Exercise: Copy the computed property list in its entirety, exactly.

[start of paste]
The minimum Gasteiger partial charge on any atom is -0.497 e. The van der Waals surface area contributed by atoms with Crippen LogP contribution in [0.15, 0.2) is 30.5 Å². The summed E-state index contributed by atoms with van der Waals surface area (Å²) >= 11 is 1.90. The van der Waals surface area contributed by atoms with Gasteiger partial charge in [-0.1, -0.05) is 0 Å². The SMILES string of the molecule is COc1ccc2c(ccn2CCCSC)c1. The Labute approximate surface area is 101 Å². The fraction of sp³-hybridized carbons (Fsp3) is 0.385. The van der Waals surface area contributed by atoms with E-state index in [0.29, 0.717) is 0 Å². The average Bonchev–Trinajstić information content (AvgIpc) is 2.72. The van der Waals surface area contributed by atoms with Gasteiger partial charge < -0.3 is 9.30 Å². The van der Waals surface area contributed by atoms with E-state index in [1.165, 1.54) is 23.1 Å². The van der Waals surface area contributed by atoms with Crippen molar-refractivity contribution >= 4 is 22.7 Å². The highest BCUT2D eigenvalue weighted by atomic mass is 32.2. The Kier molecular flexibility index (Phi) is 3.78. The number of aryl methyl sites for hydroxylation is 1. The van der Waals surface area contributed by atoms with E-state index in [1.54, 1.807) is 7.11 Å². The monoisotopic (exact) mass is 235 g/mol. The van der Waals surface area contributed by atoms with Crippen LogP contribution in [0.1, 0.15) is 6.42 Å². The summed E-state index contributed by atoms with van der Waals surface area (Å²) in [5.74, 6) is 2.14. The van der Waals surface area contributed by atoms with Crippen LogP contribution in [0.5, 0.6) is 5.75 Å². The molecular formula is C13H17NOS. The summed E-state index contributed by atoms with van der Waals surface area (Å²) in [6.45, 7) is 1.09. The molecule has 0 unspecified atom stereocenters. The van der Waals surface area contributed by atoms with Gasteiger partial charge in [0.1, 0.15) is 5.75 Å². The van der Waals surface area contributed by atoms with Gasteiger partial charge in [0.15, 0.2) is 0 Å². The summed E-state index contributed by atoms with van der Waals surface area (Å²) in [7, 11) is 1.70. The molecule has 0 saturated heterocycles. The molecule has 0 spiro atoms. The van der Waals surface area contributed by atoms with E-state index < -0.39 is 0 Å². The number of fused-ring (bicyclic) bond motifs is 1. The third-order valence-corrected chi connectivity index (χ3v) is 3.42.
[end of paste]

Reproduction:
The minimum Gasteiger partial charge on any atom is -0.497 e. The van der Waals surface area contributed by atoms with Crippen LogP contribution in [0.15, 0.2) is 30.5 Å². The summed E-state index contributed by atoms with van der Waals surface area (Å²) >= 11 is 1.90. The van der Waals surface area contributed by atoms with Gasteiger partial charge in [-0.1, -0.05) is 0 Å². The SMILES string of the molecule is COc1ccc2c(ccn2CCCSC)c1. The Labute approximate surface area is 101 Å². The fraction of sp³-hybridized carbons (Fsp3) is 0.385. The van der Waals surface area contributed by atoms with E-state index in [0.29, 0.717) is 0 Å². The average Bonchev–Trinajstić information content (AvgIpc) is 2.72. The van der Waals surface area contributed by atoms with Gasteiger partial charge < -0.3 is 9.30 Å². The van der Waals surface area contributed by atoms with E-state index in [1.165, 1.54) is 23.1 Å². The van der Waals surface area contributed by atoms with Crippen molar-refractivity contribution >= 4 is 22.7 Å². The highest BCUT2D eigenvalue weighted by atomic mass is 32.2. The Kier molecular flexibility index (Phi) is 3.78. The number of aryl methyl sites for hydroxylation is 1. The van der Waals surface area contributed by atoms with E-state index in [1.54, 1.807) is 7.11 Å². The monoisotopic (exact) mass is 235 g/mol. The van der Waals surface area contributed by atoms with Crippen LogP contribution in [0.1, 0.15) is 6.42 Å². The summed E-state index contributed by atoms with van der Waals surface area (Å²) in [5.74, 6) is 2.14. The van der Waals surface area contributed by atoms with Crippen LogP contribution in [0.5, 0.6) is 5.75 Å². The molecular formula is C13H17NOS. The summed E-state index contributed by atoms with van der Waals surface area (Å²) in [6.45, 7) is 1.09. The molecule has 0 unspecified atom stereocenters. The van der Waals surface area contributed by atoms with Gasteiger partial charge in [0.1, 0.15) is 5.75 Å². The van der Waals surface area contributed by atoms with Gasteiger partial charge in [0.15, 0.2) is 0 Å². The summed E-state index contributed by atoms with van der Waals surface area (Å²) in [7, 11) is 1.70. The molecule has 0 saturated heterocycles. The molecule has 0 spiro atoms. The van der Waals surface area contributed by atoms with E-state index < -0.39 is 0 Å². The number of fused-ring (bicyclic) bond motifs is 1. The third-order valence-corrected chi connectivity index (χ3v) is 3.42.